disarm

[dis-ahrm]
verb (used with object)
1.
to deprive of a weapon or weapons.
2.
to remove the fuze or other actuating device from: to disarm a bomb.
3.
to deprive of the means of attack or defense: The lack of logic disarmed his argument.
4.
to divest or relieve of hostility, suspicion, etc.; win the affection or approval of; charm: His smile disarmed us.
verb (used without object)
5.
to lay down one's weapons.
6.
(of a country) to reduce or limit the size, equipment, armament, etc., of the army, navy, or air force.

Origin:
1325–75; Middle English < Old French desarmer. See dis-1, arm2

disarmer, noun
undisarmed, adjective
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Based on the Random House Dictionary, © Random House, Inc. 2014.
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World English Dictionary
disarm (dɪsˈɑːm)
 
vb
1.  (tr) to remove defensive or offensive capability from (a country, army, etc)
2.  (tr) to deprive of weapons
3.  (tr) to remove the triggering device of (a bomb, shell, etc)
4.  (tr) to win the confidence or affection of
5.  (intr) (of a nation, etc) to decrease the size and capability of one's armed forces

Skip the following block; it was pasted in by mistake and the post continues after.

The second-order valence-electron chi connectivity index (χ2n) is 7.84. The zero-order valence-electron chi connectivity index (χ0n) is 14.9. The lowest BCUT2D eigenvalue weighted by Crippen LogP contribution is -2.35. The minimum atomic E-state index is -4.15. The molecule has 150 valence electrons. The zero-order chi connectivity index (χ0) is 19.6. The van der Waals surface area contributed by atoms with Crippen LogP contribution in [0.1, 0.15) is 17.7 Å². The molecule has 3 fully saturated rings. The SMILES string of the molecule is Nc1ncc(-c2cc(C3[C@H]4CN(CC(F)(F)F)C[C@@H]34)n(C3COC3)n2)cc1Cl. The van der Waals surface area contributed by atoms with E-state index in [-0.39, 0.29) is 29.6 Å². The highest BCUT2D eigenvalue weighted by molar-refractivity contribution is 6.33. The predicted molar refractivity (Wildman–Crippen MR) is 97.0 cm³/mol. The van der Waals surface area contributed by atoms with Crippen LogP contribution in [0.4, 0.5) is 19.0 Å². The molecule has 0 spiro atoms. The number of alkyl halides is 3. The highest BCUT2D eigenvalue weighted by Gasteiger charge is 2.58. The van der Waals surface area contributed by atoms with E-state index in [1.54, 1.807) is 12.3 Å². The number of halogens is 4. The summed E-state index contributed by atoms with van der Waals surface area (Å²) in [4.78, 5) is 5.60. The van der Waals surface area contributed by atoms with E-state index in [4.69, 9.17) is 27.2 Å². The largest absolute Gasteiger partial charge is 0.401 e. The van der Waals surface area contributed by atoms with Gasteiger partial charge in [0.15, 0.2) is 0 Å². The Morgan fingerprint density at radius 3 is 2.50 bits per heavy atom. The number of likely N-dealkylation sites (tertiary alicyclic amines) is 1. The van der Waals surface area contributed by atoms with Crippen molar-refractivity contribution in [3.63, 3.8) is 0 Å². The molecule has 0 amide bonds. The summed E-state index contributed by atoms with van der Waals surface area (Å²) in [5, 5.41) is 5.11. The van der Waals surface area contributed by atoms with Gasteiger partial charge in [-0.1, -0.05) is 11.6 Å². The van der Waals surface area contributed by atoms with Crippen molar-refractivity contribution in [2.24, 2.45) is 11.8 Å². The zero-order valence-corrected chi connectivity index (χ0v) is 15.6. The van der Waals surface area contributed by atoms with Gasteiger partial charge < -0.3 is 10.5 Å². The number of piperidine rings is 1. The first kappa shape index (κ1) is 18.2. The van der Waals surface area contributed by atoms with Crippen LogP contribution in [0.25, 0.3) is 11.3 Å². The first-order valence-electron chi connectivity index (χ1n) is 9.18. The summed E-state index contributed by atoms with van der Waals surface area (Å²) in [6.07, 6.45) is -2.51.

6.  (intr) to lay down weapons
 
dis'armer
 
n

Collins English Dictionary - Complete & Unabridged 10th Edition
2009 © William Collins Sons & Co. Ltd. 1979, 1986 © HarperCollins
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Etymonline
Word Origin & History

disarm
late 14c., from O.Fr. desarmer (11c.), from des- "dis-" + armer (see arm (2)). The figurative sense is earlier in English than the literal. Related: Disarming.
Online Etymology Dictionary, © 2010 Douglas Harper
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Example sentences
To persuade them to disarm, they need to be taught other ways of making a
  living.
And by seeing how these cells act when confronted with a new invader,
  researchers are hoping to disarm the enemy far in advance.
He must simultaneously suggest offensiveness and disarm it, with an invitation
  to hip complicity.
Our immune system constantly produces antibody molecules, which identify and
  disarm foreign particles, termed antigens.
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